I have decided to make some new clothing for a couple of them. I want to try to insert a tiny paper-pieced block into the shirt front.
Stayed tuned to see if it works. If it does, I think it will qualify as a quilting post, since it will be paper pieced. :)
Friday, December 5, 2008
I found another use for the rosettes. I put one of the tree ornaments in the middle and just hot glued it to the package.
I think they make a nice substitute for a bow on tiny packages.
I still have not been doing any quilting, but I did do a little sewing yesterday to make these chair backs to match my dining room tree.
Did you notice that I used the rosettes here, too?
I am certainly having fun with those. Thanks again, Sparkle Jars.
Monday, December 1, 2008
I hope to get back to sewing soon.
Monday, November 24, 2008
I was just finishing making valances for four windows and I needed something to embellish them.
The rosettes worked great.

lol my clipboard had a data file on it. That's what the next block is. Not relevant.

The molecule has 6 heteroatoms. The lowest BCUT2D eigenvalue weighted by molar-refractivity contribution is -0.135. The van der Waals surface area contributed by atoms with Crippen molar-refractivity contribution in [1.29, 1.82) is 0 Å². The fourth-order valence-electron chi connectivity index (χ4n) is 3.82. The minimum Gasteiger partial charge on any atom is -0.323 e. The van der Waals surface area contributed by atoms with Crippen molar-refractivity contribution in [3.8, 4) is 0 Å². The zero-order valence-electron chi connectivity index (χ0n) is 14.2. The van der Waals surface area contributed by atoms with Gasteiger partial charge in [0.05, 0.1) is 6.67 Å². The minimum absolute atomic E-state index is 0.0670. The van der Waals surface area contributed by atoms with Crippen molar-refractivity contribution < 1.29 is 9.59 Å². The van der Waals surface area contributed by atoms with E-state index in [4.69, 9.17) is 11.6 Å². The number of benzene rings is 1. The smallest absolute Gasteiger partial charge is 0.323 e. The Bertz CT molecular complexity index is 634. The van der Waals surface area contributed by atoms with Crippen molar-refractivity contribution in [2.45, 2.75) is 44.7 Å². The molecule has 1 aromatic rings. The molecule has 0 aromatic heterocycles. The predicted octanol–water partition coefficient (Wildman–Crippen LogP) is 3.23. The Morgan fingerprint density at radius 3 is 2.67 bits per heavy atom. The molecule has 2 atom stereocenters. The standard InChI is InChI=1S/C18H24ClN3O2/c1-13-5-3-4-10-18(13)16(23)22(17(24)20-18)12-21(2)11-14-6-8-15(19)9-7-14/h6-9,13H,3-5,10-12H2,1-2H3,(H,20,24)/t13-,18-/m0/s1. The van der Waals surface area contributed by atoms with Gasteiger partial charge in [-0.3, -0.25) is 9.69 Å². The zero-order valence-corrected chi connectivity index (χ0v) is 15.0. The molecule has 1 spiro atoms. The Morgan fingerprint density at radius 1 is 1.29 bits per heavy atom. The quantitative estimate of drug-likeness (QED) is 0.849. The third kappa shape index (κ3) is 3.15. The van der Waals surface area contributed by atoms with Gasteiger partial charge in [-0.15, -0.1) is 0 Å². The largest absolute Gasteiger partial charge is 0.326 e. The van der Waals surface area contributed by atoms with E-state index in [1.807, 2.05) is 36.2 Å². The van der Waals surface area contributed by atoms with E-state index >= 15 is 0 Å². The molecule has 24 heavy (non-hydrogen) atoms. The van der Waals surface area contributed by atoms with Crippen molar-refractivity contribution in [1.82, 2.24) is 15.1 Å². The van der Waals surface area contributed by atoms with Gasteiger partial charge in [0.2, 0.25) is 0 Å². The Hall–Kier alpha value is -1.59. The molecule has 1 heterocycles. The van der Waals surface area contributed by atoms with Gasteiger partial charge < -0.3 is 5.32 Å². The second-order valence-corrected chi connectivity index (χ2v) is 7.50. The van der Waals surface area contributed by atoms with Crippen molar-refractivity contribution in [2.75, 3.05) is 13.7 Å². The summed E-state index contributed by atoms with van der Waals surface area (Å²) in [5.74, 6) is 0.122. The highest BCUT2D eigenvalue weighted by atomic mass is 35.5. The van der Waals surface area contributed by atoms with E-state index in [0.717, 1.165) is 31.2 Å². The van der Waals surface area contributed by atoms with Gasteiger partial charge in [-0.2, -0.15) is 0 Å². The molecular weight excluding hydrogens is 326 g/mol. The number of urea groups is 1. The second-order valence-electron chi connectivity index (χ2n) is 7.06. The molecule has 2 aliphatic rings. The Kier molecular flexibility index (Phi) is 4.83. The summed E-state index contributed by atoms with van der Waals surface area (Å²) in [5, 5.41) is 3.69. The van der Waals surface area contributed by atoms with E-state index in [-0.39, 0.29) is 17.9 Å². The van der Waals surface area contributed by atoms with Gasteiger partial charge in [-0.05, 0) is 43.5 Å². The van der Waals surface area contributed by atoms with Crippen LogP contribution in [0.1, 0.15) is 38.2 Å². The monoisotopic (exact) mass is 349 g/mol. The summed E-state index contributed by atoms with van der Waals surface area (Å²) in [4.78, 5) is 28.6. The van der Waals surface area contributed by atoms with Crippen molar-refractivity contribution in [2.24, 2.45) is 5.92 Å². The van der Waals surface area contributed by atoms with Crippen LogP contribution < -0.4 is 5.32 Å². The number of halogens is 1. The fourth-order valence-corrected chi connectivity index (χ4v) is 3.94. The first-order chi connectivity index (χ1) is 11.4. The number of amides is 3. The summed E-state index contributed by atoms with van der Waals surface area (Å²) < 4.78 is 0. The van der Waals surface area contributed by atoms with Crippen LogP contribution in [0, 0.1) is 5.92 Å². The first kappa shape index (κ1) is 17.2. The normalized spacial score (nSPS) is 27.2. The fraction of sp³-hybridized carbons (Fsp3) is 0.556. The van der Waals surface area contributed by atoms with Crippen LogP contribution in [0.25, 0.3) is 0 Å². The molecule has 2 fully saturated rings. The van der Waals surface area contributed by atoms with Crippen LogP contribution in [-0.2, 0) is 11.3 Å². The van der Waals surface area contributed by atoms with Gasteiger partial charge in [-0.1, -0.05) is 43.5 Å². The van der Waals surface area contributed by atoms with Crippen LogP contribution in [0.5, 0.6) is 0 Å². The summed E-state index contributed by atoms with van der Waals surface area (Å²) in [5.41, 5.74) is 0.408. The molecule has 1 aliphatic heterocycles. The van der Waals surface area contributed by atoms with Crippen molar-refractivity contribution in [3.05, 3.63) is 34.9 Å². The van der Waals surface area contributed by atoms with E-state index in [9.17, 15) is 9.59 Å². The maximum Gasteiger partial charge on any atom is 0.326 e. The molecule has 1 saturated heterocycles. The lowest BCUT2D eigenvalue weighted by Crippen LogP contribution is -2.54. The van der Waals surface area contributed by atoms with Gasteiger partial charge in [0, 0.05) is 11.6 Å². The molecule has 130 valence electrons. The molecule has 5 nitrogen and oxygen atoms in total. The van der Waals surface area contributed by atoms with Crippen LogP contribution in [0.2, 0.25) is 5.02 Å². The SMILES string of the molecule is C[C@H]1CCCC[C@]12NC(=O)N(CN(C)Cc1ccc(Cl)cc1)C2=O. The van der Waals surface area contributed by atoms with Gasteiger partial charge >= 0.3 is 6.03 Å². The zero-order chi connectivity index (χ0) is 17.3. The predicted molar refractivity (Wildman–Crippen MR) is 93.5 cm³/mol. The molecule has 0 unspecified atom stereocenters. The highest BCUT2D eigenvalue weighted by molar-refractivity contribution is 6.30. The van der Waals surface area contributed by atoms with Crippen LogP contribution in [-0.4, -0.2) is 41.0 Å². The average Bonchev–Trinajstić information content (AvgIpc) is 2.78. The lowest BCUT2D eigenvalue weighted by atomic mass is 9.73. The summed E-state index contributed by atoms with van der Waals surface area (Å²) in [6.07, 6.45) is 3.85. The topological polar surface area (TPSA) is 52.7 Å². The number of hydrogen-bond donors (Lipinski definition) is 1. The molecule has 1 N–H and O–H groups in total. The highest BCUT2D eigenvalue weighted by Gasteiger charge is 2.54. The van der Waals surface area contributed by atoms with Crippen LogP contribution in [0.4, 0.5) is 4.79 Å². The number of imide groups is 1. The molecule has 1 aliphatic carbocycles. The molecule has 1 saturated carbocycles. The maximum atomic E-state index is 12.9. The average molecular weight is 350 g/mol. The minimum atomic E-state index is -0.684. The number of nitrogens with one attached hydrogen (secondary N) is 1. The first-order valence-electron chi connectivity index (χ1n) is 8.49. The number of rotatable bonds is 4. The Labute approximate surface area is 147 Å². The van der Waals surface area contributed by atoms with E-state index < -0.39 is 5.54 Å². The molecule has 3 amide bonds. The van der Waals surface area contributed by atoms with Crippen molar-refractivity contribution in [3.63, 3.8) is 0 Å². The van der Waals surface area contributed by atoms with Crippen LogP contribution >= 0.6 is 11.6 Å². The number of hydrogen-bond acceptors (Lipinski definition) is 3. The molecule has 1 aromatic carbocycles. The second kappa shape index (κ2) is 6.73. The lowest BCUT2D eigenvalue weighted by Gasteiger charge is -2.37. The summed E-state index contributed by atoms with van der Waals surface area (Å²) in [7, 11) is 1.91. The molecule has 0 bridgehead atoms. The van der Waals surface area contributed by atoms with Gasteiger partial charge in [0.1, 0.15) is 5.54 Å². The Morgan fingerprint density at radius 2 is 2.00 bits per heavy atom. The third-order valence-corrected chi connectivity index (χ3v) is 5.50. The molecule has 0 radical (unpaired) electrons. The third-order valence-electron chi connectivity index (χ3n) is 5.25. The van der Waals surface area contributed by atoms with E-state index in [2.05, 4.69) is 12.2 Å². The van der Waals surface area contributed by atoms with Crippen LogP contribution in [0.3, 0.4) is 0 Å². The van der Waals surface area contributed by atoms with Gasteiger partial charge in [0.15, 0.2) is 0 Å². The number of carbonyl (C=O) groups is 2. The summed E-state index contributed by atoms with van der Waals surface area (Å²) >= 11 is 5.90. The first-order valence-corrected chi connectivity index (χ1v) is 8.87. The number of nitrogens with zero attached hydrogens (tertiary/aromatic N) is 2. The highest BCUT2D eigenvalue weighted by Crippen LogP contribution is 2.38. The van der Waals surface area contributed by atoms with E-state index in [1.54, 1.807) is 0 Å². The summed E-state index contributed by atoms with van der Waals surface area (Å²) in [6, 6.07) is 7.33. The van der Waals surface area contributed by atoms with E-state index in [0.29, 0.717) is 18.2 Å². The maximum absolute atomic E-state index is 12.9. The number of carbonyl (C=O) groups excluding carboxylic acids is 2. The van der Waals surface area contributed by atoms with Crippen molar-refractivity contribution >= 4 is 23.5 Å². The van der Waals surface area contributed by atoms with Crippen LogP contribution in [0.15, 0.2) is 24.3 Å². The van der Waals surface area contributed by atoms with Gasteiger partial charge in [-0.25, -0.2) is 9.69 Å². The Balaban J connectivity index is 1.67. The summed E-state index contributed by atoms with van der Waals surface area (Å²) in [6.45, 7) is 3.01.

I put little mirrors in the centers of the kitchen valances.
I ran out of mirrors so I left the family room rosettes plain.
I may add something to them later, but for now I like them just fine.
Saturday, November 22, 2008
Today I was pretty consumed with a different sewing project. I posted about it on one of my other blogs. You can read about it by clicking here if you want to.
It's gets complicated trying to keep three blogs going. Sometimes the posts overlap and I have to decide where to post them.
I just wanted to pop in to let any regular followers know where I have been. I know there aren't many regulars, but I still like post every couple of days.
Monday, November 10, 2008
I immediately had an idea for its use, which had nothing to do with Christmas.
When I got home from work this afternoon, I decided to make one test block with the cardinal fabric. Sometimes I just need to create something new. It will do me good to get my mind off the machine quilting (although it does seem to be going slightly better and I will probably do a bit more on the pink star later tonight.)
What I did with the cardinal fabric was fussy cut a bird and use it as the center for this star: